Union leaders at the plant said that if payment was not made before the end of the year, workers may carry out all-out strike action and would call for other factories and repair yards in the city to shut down.

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        Zimbabwean government bans strikes

        President Robert Mugabe issued an decree November 27 to ban ''the inciting of, or taking part in, collective industrial action meant to put pressure on the government to change laws''. Mugabe, who has faced a series of union-organised strikes over the past year because of rising fuel prices, outlawed strikes for six months and threatened to suspend unions which break the rule and jail organisers for up to three years.

        The Zimbabwe Congress of Trade Unions (ZCTU) announced on Monday it was calling off additional one-day strikes, not out of fear of government repression, but because for the time the government had accepted its proposals to convene urgent talks over pressing economic problems. The ZCTU also said it would challenge Mugabe's ban in court.

        A Tripartite Negotiating Forum of representatives from government, business and the labour movement will meet on December 9. Besides the removal of a 67 percent fuel price increase, pushing up the cost of public transport, the ZCTU is urging Mugabe to reduce his ministerial team from 55 to 15, audit all government tenders, recover money lost through corruption, free state control of the media and adopt a new national constitution by next year.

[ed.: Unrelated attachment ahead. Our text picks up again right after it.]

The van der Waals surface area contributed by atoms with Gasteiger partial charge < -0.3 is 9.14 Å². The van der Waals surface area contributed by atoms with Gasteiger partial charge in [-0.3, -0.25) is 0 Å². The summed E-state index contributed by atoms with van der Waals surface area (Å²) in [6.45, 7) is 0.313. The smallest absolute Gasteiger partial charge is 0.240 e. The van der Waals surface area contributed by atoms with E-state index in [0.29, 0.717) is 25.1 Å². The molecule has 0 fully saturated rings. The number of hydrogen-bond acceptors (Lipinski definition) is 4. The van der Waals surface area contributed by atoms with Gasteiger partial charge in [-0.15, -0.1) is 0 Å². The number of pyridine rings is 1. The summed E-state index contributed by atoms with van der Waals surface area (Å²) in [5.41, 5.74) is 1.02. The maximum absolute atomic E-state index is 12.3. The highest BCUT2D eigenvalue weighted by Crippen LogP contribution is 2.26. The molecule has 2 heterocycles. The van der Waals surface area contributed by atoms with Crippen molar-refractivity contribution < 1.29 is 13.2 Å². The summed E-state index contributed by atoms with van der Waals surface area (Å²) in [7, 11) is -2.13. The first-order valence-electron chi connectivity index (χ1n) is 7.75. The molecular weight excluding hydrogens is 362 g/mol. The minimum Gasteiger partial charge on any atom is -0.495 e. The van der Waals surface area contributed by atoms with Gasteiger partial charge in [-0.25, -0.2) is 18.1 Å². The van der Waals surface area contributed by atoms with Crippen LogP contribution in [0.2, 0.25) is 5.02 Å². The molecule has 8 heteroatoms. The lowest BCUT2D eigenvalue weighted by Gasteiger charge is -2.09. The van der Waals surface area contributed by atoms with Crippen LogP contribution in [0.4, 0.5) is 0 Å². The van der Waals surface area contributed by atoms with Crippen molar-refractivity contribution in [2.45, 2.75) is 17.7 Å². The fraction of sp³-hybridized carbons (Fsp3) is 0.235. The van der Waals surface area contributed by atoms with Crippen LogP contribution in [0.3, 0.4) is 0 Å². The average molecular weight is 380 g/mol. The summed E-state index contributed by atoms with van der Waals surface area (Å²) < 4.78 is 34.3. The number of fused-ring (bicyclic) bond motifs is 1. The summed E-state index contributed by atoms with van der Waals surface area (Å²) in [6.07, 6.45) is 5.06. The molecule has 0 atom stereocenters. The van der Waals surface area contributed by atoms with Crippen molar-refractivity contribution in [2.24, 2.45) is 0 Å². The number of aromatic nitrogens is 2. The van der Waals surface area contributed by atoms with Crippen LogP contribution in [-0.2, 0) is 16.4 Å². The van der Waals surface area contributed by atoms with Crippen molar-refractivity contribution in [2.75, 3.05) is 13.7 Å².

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        Public sector workers strike in the Ivory Coast

        Civil servants in the West African state of Ivory Coast began an unprecedented strike Wednesday for better conditions. For the first time, UGTCI, the trades union federation formerly controlled by the government, has joined forces with other unions to press their demands, including the payment of pensions. Public sector workers are also angry about a new system of promotion in which advancement is decided by merit rather than length of service.

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        Algerian workers oppose privatisations

        Workers remain determined to fight a government program of privatisations despite the November 24 decision by the PTT to end a nine-day-old strike under the threat of mass sackings. Thirty-five thousand telecommunications workers began a strike November 16 to press authorities to double the year-end bonus to 4,000 dinars ($70) and provide low interest loans for needy workers to build houses.

        The same day PTT ended the strike Algeria's main labour union threatened a nation-wide strike over the privatisation of state-owned firms. 'We have adopted the principle of a general strike if our voice is not heard,' Sidi Said, head of the Union Generale des Travailleurs Algeriens (UGTA), said after a meeting of the umbrella labour group's leadership. However, critics say the strike call is hollow because many of UGTA's leaders enjoy close relations with the government.

        The government's privatisation policy has increased the number of unemployed by massive layoffs in streamlined state enterprises. Official estimates put the number of jobless at around 30 percent in the country of 29 million. Algeria, hard-hit by declining oil prices, has recently witnessed a series of industrial actions against deteriorating economic conditions. University teachers are still pursuing their five-week-old strike to protest low wages.

        See Also:
        Workers Struggles: The Americas
        [1 December 1998]
        Workers Struggles: Asia, Australia and the Pacific
        [28 November 1998]
        Workers Struggles: Europe, Russia, the Middle East and Africa
        [26 November 1998]